ANNAPOLIS – An emergency bill introduced by the Maryland House of Delegates and Senate to thwart state executions this week will unlikely make it to Gov. Parris N. Glendening before he leaves office.
Even though the death penalty moratorium bills were filed as emergencies, they must be read at a public hearing that will most likely be after the bill filing deadlines – Jan. 31 for the Senate and Feb. 7 for the House.
“Everyone has to know so that they have the opportunity to testify,” said Delegate Joseph F. Vallario Jr., chairman of the House Judiciary Committee. “(The hearing) will be placed on a day we will be considering all death penalty issues so the same subject matter can be heard together. We’ll have a death penalty day.”
The identical emergency bills, filed briskly by Delegate Salima S. Marriott, D-Baltimore, and Sen. Ralph M. Hughes, D-Baltimore, were the quickest way of getting a moratorium signed by Glendening before Gov.-elect Robert Ehrlich is inaugurated.
“There was still a hope (to get it to Glendening) but it was not very practical that we could do this,” said Vallario, D-Prince George’s.
The sponsors wanted to catch outgoing Glendening because he issued a moratorium on executions in 2000 until University of Maryland researchers were finished studying racial disparities in death sentences, which was released Tuesday and revealed bias in application of the penalty.
On the flip side, Gov.-elect Robert Ehrlich said he would lift the ban.
Waiting for the filing deadlines will allow the House of Delegates and Senate to review all legislation revolving around the death penalty.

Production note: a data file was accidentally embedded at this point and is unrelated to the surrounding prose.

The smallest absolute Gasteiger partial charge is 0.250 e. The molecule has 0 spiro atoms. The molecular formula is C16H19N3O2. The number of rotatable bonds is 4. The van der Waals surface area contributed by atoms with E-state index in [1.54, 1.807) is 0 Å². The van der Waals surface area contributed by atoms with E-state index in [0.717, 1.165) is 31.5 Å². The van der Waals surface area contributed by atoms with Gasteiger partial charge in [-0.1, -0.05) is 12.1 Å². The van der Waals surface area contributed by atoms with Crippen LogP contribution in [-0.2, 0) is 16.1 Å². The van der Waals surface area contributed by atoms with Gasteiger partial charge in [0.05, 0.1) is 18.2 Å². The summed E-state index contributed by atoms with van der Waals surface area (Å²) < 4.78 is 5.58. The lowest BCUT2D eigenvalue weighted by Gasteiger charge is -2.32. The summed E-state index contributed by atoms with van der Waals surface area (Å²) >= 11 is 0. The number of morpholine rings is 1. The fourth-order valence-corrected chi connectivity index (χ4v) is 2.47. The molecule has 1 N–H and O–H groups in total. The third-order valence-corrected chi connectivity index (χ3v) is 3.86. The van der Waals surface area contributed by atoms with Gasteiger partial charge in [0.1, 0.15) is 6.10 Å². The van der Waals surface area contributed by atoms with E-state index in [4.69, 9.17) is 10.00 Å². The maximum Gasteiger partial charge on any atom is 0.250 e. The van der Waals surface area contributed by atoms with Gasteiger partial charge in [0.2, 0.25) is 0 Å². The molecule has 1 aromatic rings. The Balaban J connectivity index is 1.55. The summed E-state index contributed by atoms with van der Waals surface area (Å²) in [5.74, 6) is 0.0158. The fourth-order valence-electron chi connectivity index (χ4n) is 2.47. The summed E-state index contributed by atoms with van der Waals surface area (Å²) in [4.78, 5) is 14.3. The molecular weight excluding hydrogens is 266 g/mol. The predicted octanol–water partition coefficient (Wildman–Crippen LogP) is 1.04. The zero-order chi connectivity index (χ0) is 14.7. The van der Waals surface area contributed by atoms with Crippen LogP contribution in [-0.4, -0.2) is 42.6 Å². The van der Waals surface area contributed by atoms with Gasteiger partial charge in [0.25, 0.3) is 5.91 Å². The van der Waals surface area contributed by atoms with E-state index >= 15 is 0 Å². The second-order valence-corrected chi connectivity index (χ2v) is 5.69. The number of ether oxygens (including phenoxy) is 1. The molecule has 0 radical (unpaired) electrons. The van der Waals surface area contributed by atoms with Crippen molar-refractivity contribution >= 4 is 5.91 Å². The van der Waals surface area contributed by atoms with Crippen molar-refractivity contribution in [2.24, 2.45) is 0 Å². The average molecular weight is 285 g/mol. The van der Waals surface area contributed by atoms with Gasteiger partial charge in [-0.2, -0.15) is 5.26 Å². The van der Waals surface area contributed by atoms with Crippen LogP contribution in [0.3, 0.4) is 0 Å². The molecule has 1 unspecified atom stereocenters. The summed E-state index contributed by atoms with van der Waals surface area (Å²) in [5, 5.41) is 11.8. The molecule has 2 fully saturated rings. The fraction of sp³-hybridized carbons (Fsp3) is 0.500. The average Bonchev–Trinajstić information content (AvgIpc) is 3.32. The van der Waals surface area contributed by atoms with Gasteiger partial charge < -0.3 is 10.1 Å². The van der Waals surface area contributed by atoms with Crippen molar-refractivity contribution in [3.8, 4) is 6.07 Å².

“Glendening said he wouldn’t sign (the moratorium) anyway. He thinks it should be the responsibility of the next governor,” Vallario said.
As the General Assembly was called to session Friday, state execution protesters waited outside the State House and asked delegates and senators to remember the victims.
“We are asking them not to support the moratorium. It’s totally ridiculous. It’s the murderers who got life without parole and the victims who received death,” said Betty Romano, of Bel Air, the mother of Dawn Marie Garvin who was murdered in 1987 and whose killer remains on death row. “Trust me, it’s so stressful to go through this.”
Romano’s son, Fred, and daughter-in-law, Vicki, both from Harford County, founded the Maryland Coalition for State Executions for the families of murder victims, and those who support the death penalty.
“If you murder somebody and you fall within the guidelines, then you should be executed,” Fred Romano said. The organization is working with Sen. Nancy Jacobs, R-Harford, to pass “Dawn’s Law,” a bill to help make a death sentence stick.